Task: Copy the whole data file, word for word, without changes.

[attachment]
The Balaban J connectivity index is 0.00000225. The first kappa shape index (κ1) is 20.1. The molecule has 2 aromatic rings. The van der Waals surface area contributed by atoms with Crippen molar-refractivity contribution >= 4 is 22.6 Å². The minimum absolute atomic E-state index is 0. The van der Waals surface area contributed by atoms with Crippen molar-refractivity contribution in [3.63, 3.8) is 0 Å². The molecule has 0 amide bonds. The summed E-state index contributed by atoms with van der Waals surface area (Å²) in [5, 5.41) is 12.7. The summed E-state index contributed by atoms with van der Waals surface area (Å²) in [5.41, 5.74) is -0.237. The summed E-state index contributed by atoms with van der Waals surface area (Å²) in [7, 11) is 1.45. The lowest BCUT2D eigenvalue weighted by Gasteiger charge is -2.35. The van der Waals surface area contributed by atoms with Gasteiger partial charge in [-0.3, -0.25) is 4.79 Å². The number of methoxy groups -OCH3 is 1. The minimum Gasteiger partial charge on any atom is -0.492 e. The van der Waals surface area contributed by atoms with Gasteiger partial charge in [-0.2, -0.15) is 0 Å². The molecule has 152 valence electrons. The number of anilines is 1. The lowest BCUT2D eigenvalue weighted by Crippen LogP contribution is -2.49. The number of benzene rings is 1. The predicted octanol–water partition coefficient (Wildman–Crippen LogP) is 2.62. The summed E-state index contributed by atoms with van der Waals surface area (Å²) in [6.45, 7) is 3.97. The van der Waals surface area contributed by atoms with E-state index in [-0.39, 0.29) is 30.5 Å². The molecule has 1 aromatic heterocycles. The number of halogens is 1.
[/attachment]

The Balaban J connectivity index is 0.00000225. The first kappa shape index (κ1) is 20.1. The molecule has 2 aromatic rings. The van der Waals surface area contributed by atoms with Crippen molar-refractivity contribution >= 4 is 22.6 Å². The minimum absolute atomic E-state index is 0. The van der Waals surface area contributed by atoms with Crippen molar-refractivity contribution in [3.63, 3.8) is 0 Å². The molecule has 0 amide bonds. The summed E-state index contributed by atoms with van der Waals surface area (Å²) in [5, 5.41) is 12.7. The summed E-state index contributed by atoms with van der Waals surface area (Å²) in [5.41, 5.74) is -0.237. The summed E-state index contributed by atoms with van der Waals surface area (Å²) in [7, 11) is 1.45. The lowest BCUT2D eigenvalue weighted by Gasteiger charge is -2.35. The van der Waals surface area contributed by atoms with Gasteiger partial charge in [-0.3, -0.25) is 4.79 Å². The number of methoxy groups -OCH3 is 1. The minimum Gasteiger partial charge on any atom is -0.492 e. The van der Waals surface area contributed by atoms with Gasteiger partial charge in [-0.2, -0.15) is 0 Å². The molecule has 152 valence electrons. The number of anilines is 1. The lowest BCUT2D eigenvalue weighted by Crippen LogP contribution is -2.49. The number of benzene rings is 1. The predicted octanol–water partition coefficient (Wildman–Crippen LogP) is 2.62. The summed E-state index contributed by atoms with van der Waals surface area (Å²) in [6.45, 7) is 3.97. The van der Waals surface area contributed by atoms with E-state index in [-0.39, 0.29) is 30.5 Å². The molecule has 1 aromatic heterocycles. The number of halogens is 1.